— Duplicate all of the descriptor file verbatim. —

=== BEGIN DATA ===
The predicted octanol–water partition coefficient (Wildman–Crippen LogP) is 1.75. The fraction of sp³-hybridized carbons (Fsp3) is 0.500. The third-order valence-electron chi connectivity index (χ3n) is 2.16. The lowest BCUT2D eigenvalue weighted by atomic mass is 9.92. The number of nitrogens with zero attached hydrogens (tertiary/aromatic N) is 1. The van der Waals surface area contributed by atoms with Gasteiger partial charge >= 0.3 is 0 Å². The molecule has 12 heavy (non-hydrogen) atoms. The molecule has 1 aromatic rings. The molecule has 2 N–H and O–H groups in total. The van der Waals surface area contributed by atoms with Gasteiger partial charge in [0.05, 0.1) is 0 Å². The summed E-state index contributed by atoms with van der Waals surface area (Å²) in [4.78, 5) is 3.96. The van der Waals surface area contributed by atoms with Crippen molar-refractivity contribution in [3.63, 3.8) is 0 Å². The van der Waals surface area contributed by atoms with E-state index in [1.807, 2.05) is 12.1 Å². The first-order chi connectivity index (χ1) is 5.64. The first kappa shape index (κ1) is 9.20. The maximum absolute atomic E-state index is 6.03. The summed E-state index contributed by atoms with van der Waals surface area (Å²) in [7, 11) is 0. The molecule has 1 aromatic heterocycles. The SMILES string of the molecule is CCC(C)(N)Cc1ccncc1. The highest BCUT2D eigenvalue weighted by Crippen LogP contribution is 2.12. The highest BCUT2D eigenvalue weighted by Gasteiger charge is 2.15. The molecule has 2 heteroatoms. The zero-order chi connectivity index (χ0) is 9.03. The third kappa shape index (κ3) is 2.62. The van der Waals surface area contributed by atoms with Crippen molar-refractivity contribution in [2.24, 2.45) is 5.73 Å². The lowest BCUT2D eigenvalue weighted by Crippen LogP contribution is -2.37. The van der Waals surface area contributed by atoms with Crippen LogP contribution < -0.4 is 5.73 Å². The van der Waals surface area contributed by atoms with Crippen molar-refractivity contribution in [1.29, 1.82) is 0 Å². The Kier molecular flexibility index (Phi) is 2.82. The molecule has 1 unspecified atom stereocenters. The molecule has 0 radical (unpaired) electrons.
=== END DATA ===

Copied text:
The predicted octanol–water partition coefficient (Wildman–Crippen LogP) is 1.75. The fraction of sp³-hybridized carbons (Fsp3) is 0.500. The third-order valence-electron chi connectivity index (χ3n) is 2.16. The lowest BCUT2D eigenvalue weighted by atomic mass is 9.92. The number of nitrogens with zero attached hydrogens (tertiary/aromatic N) is 1. The van der Waals surface area contributed by atoms with Gasteiger partial charge >= 0.3 is 0 Å². The molecule has 12 heavy (non-hydrogen) atoms. The molecule has 1 aromatic rings. The molecule has 2 N–H and O–H groups in total. The van der Waals surface area contributed by atoms with Gasteiger partial charge in [0.05, 0.1) is 0 Å². The summed E-state index contributed by atoms with van der Waals surface area (Å²) in [4.78, 5) is 3.96. The van der Waals surface area contributed by atoms with Crippen molar-refractivity contribution in [3.63, 3.8) is 0 Å². The van der Waals surface area contributed by atoms with E-state index in [1.807, 2.05) is 12.1 Å². The first-order chi connectivity index (χ1) is 5.64. The first kappa shape index (κ1) is 9.20. The maximum absolute atomic E-state index is 6.03. The summed E-state index contributed by atoms with van der Waals surface area (Å²) in [7, 11) is 0. The molecule has 1 aromatic heterocycles. The SMILES string of the molecule is CCC(C)(N)Cc1ccncc1. The highest BCUT2D eigenvalue weighted by Crippen LogP contribution is 2.12. The highest BCUT2D eigenvalue weighted by Gasteiger charge is 2.15. The molecule has 2 heteroatoms. The zero-order chi connectivity index (χ0) is 9.03. The third kappa shape index (κ3) is 2.62. The van der Waals surface area contributed by atoms with Crippen molar-refractivity contribution in [2.24, 2.45) is 5.73 Å². The lowest BCUT2D eigenvalue weighted by Crippen LogP contribution is -2.37. The van der Waals surface area contributed by atoms with Crippen LogP contribution < -0.4 is 5.73 Å². The van der Waals surface area contributed by atoms with Crippen molar-refractivity contribution in [1.29, 1.82) is 0 Å². The Kier molecular flexibility index (Phi) is 2.82. The molecule has 1 unspecified atom stereocenters. The molecule has 0 radical (unpaired) electrons.